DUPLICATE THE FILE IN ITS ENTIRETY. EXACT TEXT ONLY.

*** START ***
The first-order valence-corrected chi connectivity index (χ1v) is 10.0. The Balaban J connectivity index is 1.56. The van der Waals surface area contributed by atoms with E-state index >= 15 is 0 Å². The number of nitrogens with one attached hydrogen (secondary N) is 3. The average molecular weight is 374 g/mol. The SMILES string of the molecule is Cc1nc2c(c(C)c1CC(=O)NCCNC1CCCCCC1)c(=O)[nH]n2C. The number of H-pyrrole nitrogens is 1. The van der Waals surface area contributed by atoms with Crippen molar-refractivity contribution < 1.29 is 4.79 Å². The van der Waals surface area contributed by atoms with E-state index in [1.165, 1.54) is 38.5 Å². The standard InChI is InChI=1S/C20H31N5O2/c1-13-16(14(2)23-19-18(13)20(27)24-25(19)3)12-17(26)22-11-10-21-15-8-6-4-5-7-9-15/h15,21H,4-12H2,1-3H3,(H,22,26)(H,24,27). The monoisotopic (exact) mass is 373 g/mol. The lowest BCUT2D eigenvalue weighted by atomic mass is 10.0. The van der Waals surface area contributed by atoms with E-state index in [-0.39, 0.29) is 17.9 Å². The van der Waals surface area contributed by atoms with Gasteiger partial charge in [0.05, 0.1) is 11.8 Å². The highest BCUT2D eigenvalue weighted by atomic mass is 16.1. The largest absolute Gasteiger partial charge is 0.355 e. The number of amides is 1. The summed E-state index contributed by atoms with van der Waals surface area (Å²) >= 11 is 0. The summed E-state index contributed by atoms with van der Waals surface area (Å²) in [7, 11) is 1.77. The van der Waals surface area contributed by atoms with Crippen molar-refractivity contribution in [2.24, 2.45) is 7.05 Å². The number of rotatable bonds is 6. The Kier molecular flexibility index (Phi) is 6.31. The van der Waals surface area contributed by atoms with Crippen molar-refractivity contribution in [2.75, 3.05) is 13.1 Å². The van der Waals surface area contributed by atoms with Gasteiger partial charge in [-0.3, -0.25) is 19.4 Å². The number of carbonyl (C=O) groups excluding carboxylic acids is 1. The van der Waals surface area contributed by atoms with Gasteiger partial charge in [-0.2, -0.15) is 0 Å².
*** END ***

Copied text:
The first-order valence-corrected chi connectivity index (χ1v) is 10.0. The Balaban J connectivity index is 1.56. The van der Waals surface area contributed by atoms with E-state index >= 15 is 0 Å². The number of nitrogens with one attached hydrogen (secondary N) is 3. The average molecular weight is 374 g/mol. The SMILES string of the molecule is Cc1nc2c(c(C)c1CC(=O)NCCNC1CCCCCC1)c(=O)[nH]n2C. The number of H-pyrrole nitrogens is 1. The van der Waals surface area contributed by atoms with Crippen molar-refractivity contribution < 1.29 is 4.79 Å². The van der Waals surface area contributed by atoms with E-state index in [1.165, 1.54) is 38.5 Å². The standard InChI is InChI=1S/C20H31N5O2/c1-13-16(14(2)23-19-18(13)20(27)24-25(19)3)12-17(26)22-11-10-21-15-8-6-4-5-7-9-15/h15,21H,4-12H2,1-3H3,(H,22,26)(H,24,27). The monoisotopic (exact) mass is 373 g/mol. The lowest BCUT2D eigenvalue weighted by atomic mass is 10.0. The van der Waals surface area contributed by atoms with E-state index in [-0.39, 0.29) is 17.9 Å². The van der Waals surface area contributed by atoms with Gasteiger partial charge in [0.05, 0.1) is 11.8 Å². The highest BCUT2D eigenvalue weighted by atomic mass is 16.1. The largest absolute Gasteiger partial charge is 0.355 e. The number of amides is 1. The summed E-state index contributed by atoms with van der Waals surface area (Å²) >= 11 is 0. The summed E-state index contributed by atoms with van der Waals surface area (Å²) in [7, 11) is 1.77. The van der Waals surface area contributed by atoms with Crippen molar-refractivity contribution in [2.24, 2.45) is 7.05 Å². The number of rotatable bonds is 6. The Kier molecular flexibility index (Phi) is 6.31. The van der Waals surface area contributed by atoms with Crippen molar-refractivity contribution in [2.75, 3.05) is 13.1 Å². The van der Waals surface area contributed by atoms with Gasteiger partial charge in [-0.3, -0.25) is 19.4 Å². The number of carbonyl (C=O) groups excluding carboxylic acids is 1. The van der Waals surface area contributed by atoms with Gasteiger partial charge in [-0.2, -0.15) is 0 Å².